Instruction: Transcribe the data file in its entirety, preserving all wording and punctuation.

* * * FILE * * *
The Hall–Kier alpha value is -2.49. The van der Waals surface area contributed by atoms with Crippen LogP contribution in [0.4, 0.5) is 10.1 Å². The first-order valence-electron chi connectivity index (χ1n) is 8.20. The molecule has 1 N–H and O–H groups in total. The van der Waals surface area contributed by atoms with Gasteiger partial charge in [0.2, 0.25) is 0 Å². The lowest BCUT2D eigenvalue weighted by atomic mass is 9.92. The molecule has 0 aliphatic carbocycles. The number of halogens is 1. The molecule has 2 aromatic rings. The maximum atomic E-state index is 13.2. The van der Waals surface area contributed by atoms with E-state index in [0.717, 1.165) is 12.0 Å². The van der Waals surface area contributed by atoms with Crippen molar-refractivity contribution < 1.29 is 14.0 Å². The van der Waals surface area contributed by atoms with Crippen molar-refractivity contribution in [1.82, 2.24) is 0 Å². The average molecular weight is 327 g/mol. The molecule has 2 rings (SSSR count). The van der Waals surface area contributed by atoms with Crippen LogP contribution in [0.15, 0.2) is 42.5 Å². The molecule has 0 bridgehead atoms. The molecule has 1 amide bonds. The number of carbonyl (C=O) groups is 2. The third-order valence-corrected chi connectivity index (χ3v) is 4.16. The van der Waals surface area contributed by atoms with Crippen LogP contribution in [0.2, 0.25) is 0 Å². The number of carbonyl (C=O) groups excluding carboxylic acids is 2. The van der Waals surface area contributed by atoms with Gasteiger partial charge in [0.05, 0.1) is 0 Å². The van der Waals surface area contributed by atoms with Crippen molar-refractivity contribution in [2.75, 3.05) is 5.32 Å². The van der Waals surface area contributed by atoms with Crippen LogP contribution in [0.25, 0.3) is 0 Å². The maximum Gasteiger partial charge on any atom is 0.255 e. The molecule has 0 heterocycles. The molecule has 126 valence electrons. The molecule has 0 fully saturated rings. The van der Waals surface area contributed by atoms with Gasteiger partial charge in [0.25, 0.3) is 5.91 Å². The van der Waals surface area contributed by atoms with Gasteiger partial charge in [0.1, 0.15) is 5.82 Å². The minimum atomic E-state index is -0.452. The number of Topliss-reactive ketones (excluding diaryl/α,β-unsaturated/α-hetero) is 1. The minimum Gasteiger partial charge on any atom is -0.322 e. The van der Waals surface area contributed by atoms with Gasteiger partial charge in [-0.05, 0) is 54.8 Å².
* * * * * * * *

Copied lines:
The Hall–Kier alpha value is -2.49. The van der Waals surface area contributed by atoms with Crippen LogP contribution in [0.4, 0.5) is 10.1 Å². The first-order valence-electron chi connectivity index (χ1n) is 8.20. The molecule has 1 N–H and O–H groups in total. The van der Waals surface area contributed by atoms with Gasteiger partial charge in [0.2, 0.25) is 0 Å². The lowest BCUT2D eigenvalue weighted by atomic mass is 9.92. The molecule has 0 aliphatic carbocycles. The number of halogens is 1. The molecule has 2 aromatic rings. The maximum atomic E-state index is 13.2. The van der Waals surface area contributed by atoms with E-state index in [0.717, 1.165) is 12.0 Å². The van der Waals surface area contributed by atoms with Crippen molar-refractivity contribution < 1.29 is 14.0 Å². The van der Waals surface area contributed by atoms with Crippen molar-refractivity contribution in [1.82, 2.24) is 0 Å². The average molecular weight is 327 g/mol. The molecule has 2 rings (SSSR count). The van der Waals surface area contributed by atoms with Crippen LogP contribution in [0.15, 0.2) is 42.5 Å². The molecule has 0 bridgehead atoms. The molecule has 1 amide bonds. The number of carbonyl (C=O) groups is 2. The third-order valence-corrected chi connectivity index (χ3v) is 4.16. The van der Waals surface area contributed by atoms with Crippen LogP contribution in [0.2, 0.25) is 0 Å². The number of carbonyl (C=O) groups excluding carboxylic acids is 2. The van der Waals surface area contributed by atoms with Gasteiger partial charge in [0.05, 0.1) is 0 Å². The van der Waals surface area contributed by atoms with Crippen molar-refractivity contribution in [2.75, 3.05) is 5.32 Å². The van der Waals surface area contributed by atoms with Crippen LogP contribution in [0.25, 0.3) is 0 Å². The maximum Gasteiger partial charge on any atom is 0.255 e. The molecule has 0 heterocycles. The molecule has 126 valence electrons. The molecule has 0 fully saturated rings. The van der Waals surface area contributed by atoms with Gasteiger partial charge in [0.25, 0.3) is 5.91 Å². The van der Waals surface area contributed by atoms with Gasteiger partial charge in [0.1, 0.15) is 5.82 Å². The minimum atomic E-state index is -0.452. The number of Topliss-reactive ketones (excluding diaryl/α,β-unsaturated/α-hetero) is 1. The minimum Gasteiger partial charge on any atom is -0.322 e. The van der Waals surface area contributed by atoms with Gasteiger partial charge in [-0.05, 0) is 54.8 Å².